- Justice for Breonna. A new lawsuit filed on behalf of Breonna Taylor's family claims that Taylor survived for at least five minutes after police officers shot her five times—but for 20 minutes, she received no medical attention. Officers rushed to assist Sgt. Jonathan Mattingly, one of the officers who fired his weapon; Taylor's boyfriend Kenneth Walker shot Mattingly in the leg after law enforcement entered their home without warning. During those crucial minutes as officers put a tourniquet on Mattingly's leg, no one tried to help Taylor, records show. A spokeswoman for the Louisville police department declined to comment. Louisville Courier-Journal

- In the market. In this piece for Fortune, economist Liliana Gomez Fernandez explains why a boycott of Goya Foods because of the endorsement of President Trump by the company's chief executive is not an example of "cancel culture," as some have claimed," but is instead an example of the free market at work. Gomez Fernandez calls this kind of boycott "alignment culture." Fortune

- One of a kind. Ellen DeGeneres' mantra on her daytime talk show is "be kind." But employees who worked for Ellen say the environment on the set is toxic, from racist microaggressions to the denial of bereavement leave. Employees place most of the blame on executive producers rather than DeGeneres herself. The show's EPs said in a joint statement that they "take all of this very seriously and we realize, as many in the world are learning, that we need to do better." BuzzFeed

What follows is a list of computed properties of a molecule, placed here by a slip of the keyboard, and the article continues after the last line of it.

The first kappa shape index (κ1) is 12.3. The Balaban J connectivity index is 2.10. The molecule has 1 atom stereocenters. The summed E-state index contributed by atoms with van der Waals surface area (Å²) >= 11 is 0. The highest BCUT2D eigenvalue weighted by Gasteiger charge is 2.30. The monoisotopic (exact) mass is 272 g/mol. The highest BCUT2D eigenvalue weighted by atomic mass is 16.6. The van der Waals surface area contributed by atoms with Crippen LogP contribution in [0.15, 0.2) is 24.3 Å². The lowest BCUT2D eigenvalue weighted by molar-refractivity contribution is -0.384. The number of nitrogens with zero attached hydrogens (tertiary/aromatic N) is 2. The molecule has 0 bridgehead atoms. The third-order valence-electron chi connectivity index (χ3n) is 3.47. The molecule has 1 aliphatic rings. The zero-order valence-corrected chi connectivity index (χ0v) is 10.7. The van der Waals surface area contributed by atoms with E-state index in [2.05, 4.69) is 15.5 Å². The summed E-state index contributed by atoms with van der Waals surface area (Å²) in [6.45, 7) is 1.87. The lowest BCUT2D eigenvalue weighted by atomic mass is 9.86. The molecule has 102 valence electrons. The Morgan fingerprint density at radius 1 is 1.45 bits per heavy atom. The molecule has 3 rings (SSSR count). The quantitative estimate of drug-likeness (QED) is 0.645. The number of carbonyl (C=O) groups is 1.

Star critic of big tech has side gig working for Amazon, Apple Bloomberg

Susan Orlean takes us behind her drunken Twitter whirlwind—and the wild responses LA Times

The white man’s path is a rut for the rest of us Washington Post

Desiree Tims wants to be the candidate for this moment BuzzFeed


"I won't just turn the car around. I'm gonna shut it off, kick you out and I'm gonna make you walk home."

-Chicago Mayor Lori Lightfoot on being called the "mom who will turn the car around when you're acting up" as she considers reinstating lockdown restrictions to stop the spread of the coronavirus